Steps to Avoid Affinity Fraud

Trust is Fine, But It Doesn't Replace Due Diligence

What is Affinity Fraud? Law enforcement officials advise that before investing money, there are a few important points to keep in mind:

  • Do your homework. Understand the investment and do research about the person you are investing with—even if you have an existing relationship with that individual. “Trust is fine,” said Special Agent Michael Pickett, “but it does not replace due diligence.”

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Put Snap Diligence to work and discover not only whether the individual has been sued, but what other business he or she may be running and whether they have been sued.

  • Don’t make investments behind closed doors. Talk to friends, family members, or financial professionals about the possible investment, and be wary if an individual tells you not to mention the investment opportunity to others.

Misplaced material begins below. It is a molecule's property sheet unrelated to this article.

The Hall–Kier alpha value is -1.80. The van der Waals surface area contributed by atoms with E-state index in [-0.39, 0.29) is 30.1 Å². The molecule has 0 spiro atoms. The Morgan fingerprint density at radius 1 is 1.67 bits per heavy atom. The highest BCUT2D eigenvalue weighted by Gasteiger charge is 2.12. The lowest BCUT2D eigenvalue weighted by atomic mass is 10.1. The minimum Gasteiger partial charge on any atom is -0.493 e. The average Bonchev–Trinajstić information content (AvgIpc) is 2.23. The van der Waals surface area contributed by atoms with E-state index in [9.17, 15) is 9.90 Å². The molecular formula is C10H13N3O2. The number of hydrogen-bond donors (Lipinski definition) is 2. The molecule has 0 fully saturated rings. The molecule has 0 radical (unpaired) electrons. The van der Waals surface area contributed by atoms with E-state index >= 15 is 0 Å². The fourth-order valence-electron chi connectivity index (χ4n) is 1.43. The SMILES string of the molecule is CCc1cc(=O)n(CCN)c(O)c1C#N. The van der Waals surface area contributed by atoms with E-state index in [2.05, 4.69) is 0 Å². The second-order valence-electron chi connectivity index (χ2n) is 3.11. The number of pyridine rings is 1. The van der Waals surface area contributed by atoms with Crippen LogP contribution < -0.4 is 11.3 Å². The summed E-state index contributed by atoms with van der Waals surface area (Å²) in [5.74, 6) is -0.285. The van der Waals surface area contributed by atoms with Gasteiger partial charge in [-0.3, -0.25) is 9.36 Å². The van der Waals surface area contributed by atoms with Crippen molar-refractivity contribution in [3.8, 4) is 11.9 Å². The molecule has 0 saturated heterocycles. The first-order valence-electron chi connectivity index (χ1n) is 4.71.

• If an investment sounds too good to be true—with returns that greatly outweigh the risk—be suspicious. Also beware of high-pressure tactics that pressure you to act quickly.
  • Be an informed consumer. Financial fraudsters are savvy salesmen and expert manipulators. They have an answer for everything. Verify their pronouncements through independent sources.

More Resources

Vet Any Investment Advisor with FINRA and with your State’s Securities Board.

  • If any red flags are raised about a potential investment or investment advisor, call your local regulatory agency and speak to someone. If you live in or near Utah, you can also consult the White Collar Crime Offender Registry online.
  • If someone tries to use their affiliation with a church or social organization to entice you to make an investment, you have every right to be suspicious, no matter what your relationship is with that person.


Read the FBI's original article here.